|Publication number||US6759057 B1|
|Application number||US 07/323,182|
|Publication date||Jul 6, 2004|
|Filing date||Mar 13, 1989|
|Priority date||Jun 12, 1986|
|Publication number||07323182, 323182, US 6759057 B1, US 6759057B1, US-B1-6759057, US6759057 B1, US6759057B1|
|Inventors||Alan L. Weiner, Pieter R. Cullis|
|Original Assignee||The Liposome Company, Inc., The University Of British Columbia|
|Export Citation||BiBTeX, EndNote, RefMan|
|Patent Citations (21), Non-Patent Citations (54), Referenced by (47), Classifications (12), Legal Events (8)|
|External Links: USPTO, USPTO Assignment, Espacenet|
This application is a continuation of Ser. No. 06/873,584 filed Jun. 12, 1986 now abandoned.
The present invention is directed to the treatment of disease states, such as inflammation, pain and fever, using compositions comprising a non-steroidal anti-inflammatory drug which may be encapsulated in a liposome. More particularly, the invention describes methods for reducing toxic side effects related to non-steroidal anti-inflammatory drugs by administering these drugs in liposomes, wherein the composition also includes a glycolipid.
A number of non-steroidal anti-inflammatory drugs (“NSAIDs”) for the effective treatment of inflammatory illnesses, for example, rheumatoid arthritis, have been known. Examples of such drugs include salicylic acid acetate, indomethacin, and piroxicam. Since the inflammations for which one would be using such substances are chronic, the treatment will usually extend over a long period of time. Gastrointestinal irritation, including bleeding and ulcers, is a side effect commonly associated with NSAIDs. The present combination of an NSAID with a liposome permits efficacy of anti-inflammatory therapy of that of free drug alone, while preventing or ameliorating the gastrointestinal irritation or ulcers.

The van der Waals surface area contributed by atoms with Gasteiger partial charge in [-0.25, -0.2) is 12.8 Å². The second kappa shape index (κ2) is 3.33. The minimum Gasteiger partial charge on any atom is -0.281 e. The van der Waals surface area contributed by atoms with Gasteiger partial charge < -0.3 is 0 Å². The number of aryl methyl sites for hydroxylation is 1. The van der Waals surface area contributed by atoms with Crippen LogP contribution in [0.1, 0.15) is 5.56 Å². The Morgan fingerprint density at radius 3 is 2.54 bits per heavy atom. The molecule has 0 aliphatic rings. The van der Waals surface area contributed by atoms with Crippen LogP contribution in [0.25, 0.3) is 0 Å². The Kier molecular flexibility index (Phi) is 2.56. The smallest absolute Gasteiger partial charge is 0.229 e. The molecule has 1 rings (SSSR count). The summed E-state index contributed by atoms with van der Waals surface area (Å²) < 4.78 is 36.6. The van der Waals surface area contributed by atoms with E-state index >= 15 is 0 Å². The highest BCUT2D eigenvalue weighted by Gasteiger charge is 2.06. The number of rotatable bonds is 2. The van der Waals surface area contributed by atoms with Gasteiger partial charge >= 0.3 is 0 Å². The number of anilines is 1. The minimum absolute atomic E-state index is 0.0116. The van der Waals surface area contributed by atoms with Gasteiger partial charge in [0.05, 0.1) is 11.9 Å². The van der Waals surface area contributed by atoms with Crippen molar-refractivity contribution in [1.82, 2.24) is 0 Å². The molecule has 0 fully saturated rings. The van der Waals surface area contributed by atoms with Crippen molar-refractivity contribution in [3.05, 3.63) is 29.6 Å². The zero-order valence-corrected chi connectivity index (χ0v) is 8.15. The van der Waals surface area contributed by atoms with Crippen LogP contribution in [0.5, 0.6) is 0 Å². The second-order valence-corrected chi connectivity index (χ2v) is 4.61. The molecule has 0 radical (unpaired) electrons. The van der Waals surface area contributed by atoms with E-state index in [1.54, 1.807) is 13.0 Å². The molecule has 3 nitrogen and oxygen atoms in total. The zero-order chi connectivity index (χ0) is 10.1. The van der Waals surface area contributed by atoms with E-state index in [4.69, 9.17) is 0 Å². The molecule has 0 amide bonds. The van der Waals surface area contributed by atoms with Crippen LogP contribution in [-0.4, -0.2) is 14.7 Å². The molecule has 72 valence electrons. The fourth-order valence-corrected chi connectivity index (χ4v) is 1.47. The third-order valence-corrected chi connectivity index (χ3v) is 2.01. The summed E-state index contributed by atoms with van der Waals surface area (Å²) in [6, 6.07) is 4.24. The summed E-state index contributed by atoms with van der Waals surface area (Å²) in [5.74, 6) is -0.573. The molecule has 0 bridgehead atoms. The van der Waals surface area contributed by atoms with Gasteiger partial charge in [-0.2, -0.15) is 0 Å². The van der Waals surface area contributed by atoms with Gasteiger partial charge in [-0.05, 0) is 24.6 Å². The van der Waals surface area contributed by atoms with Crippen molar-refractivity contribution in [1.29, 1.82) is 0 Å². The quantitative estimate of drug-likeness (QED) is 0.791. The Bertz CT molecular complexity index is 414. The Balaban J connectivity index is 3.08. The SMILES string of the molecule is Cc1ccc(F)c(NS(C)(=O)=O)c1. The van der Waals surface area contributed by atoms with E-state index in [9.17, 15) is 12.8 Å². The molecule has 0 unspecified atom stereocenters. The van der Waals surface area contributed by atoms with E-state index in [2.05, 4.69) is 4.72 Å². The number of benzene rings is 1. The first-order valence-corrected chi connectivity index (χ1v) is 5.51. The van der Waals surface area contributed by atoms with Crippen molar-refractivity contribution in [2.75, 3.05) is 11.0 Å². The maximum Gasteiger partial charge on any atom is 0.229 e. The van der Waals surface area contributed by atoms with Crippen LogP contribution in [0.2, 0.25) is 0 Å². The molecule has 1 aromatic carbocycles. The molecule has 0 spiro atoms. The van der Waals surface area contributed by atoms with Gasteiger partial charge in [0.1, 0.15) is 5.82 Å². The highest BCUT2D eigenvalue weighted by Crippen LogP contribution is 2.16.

Liposomes are completely closed bilayer membranes containing an entrapped aqueous volume. Liposomes may be unilamellar vesicles (possessing a single membrane bilayer) or multilamellar vesicles (onion-like structures characterized by multiple membrane bilayers, each separated from the next by an aqueous layer). The structure of the resulting membrane bilayer is such that the hydrophobic (non-polar) “tails” of the lipid orient toward the center of the bilayer while the hydrophilic (polar) “heads” orient towards the aqueous phase.
The original liposome preparation of Bangham et. al. (J. Mol. Biol., 13, 238-252 1965) involves suspending phospholipids in an organic solvent which is then evaporated to dryness leaving a phospholipid film on the reaction vessel. Then an appropriate amount of aqueous phase is added, the mixture is allowed to “swell”, and the resulting liposomes which consist of multilamellar vesicles (MLVs) are dispersed by mechanical means. This technique provides the basis for the development of the small sonicated unilamellar vesicles described by Papahadjopoulos et al. (Biochim. Biophys. Acta. 135, 624-638 1967), and large unilamellar vesicles.